The government’s finances evidently continued to be precarious, with the royal household being supplied by hand-to-mouth expedients. The keepers of St Botulph’s fair were told that the king’s revenues from the fair should be used to cover purchases at the fair by the Wardrobe, and by the taker of the king’s wines. A few weeks later, on 8 August, there was a further emergency measure to cover purchases for the Wardrobe at the fair. The bailiffs of Lincoln, Grimsby, York and Caistor were told to pay the farms of their towns for the coming Michaelmas term to the Wardrobe’s buyers, “quia rex denarios ad presens non habet”. The sheriff of Lincolnshire was to ensure that 60 tuns of wine were transported from the fair to Canterbury. (Close Rolls 1261-64, 351, 353; CLR 1260-67, 140)

Sunday 13 July 1264: marchers, manors, and mines

Sunday, July 13th, 2014

The government continued to try to impose its authority over royalist magnates. The bishop of Worcester was sent to the March to offer safe conduct for a group of marcher lords such as Roger Mortimer to come to London. The royalists holding Pevensey castle, and the northern barons such as John Balliol and Adam of Jesmond, were also summoned to speak to the king. These overtures were fruitless, as usual. Gilbert de Clare continued to accumulate the spoils of backing the winning side. He was given custody of Peter of Savoy’s lands, including Richmond castle. On the other hand, Clare was instructed to hand over the manors of the bishop of Hereford which he had seized; the government had committed the bishopric to two canons of Hereford, in the absence of the royalist bishop, who had fled to France. The process of distributing the economic and strategic prizes of victory also included Devizes and Oxford castles for Hugh Despenser, Colchester castle for Nicholas Spigurnel, and Scarborough castle for Henry of Hastings. In some cases, the new castellans might find that the royalist incumbents were unwilling to hand over these strongholds. (CPR 1258-66, 332-6)

The government wrote in the king’s name to Louis of France on 6 and 10 July, pointing out that they still awaited a French response to the proposals for arbitration set out in the mise of Lewes. The letters included mentions of the royal hostages, lord Edward and Henry of Almain, presumably intended to spur Louis into action, but received no answer. (Close Rolls 1261-64, 389-91)

Government finance continued to have the air of improvization, although there was at last some sign of the Exchequer resuming activity. The barons of the Exchequer were told that Roger de Legh was managing Exchequer business, and would therefore be unable to continue as one of the wardens of the exchanges. Revenue from the exchanges was used to cover current expenditure, such as the building works at Westminster. The exchanges were also to provide the cash for the king’s alms for the monks of Pontigny – this cash usually came from the farm of Canterbury, but the 20 marks for the Easter payment had been “borrowed” from the bailiffs of Canterbury when the king and de Montfort were making their way though Kent after Lewes.  Other income, such as manorial revenues, seems to have been channelled through the Wardrobe. There is evidence of a search for income from an unusual source in a writ to the sheriff of Devon of 8 July. The king was sending Walter of Hamburg and other German miners to Devon to mine copper, silver, gold and lead. The sheriff was to pay their wages and expenses. (CLR 1260-67, 136-8; Close Rolls 1261-64, 349-50)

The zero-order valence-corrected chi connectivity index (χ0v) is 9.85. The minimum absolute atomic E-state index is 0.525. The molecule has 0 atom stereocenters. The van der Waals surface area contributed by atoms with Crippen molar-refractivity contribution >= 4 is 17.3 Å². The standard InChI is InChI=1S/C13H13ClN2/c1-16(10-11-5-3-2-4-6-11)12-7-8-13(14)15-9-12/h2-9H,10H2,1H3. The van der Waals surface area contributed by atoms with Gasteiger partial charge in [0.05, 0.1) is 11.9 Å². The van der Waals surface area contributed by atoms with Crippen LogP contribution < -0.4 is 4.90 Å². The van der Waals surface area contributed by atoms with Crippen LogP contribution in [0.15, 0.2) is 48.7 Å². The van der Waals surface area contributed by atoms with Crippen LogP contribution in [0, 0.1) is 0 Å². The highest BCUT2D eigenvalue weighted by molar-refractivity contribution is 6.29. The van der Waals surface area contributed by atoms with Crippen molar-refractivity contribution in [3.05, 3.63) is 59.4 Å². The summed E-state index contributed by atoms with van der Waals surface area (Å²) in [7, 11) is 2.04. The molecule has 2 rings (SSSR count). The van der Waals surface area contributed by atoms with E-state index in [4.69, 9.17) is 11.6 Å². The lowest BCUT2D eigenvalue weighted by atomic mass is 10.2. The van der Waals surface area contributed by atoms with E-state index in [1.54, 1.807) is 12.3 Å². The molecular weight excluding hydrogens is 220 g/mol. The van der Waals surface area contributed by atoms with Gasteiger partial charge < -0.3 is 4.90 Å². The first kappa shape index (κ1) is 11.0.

Welcome to the blog for the Henry III Fine Rolls Project, 1216-1272

Thursday, August 12th, 2010

Welcome to the blog for the Henry III Fine Rolls Project.  We are delighted to announce the publication of our latest Fine of the Month, ‘Beyond respite: a case study in local power and authority during the minority of Henry III’ by Dr Colin Veach, an authority on the de Lacy family and their lands in England, Ireland and Normandy. In this essay, Colin shows how an entry in the Fine Rolls, in this case a mandate that granted Walter de Lacy respite from rendering his shrieval account for Herefordshire in 1219, can offer important insights into the crown’s weakness in the localities at this time, and into the damaging effect which the rivalries between the de Braose, de Burgh and de Lacy families had on royal authority in the Welsh Marches. This Fine of the Month will be of particular interest to those studying the history of the castles of Grosmont (Monmouthshire), Skenfrith (Monmouthshire) and Llantilio (Whitecastle, Monmouthshire), known collectively as the Three Castles.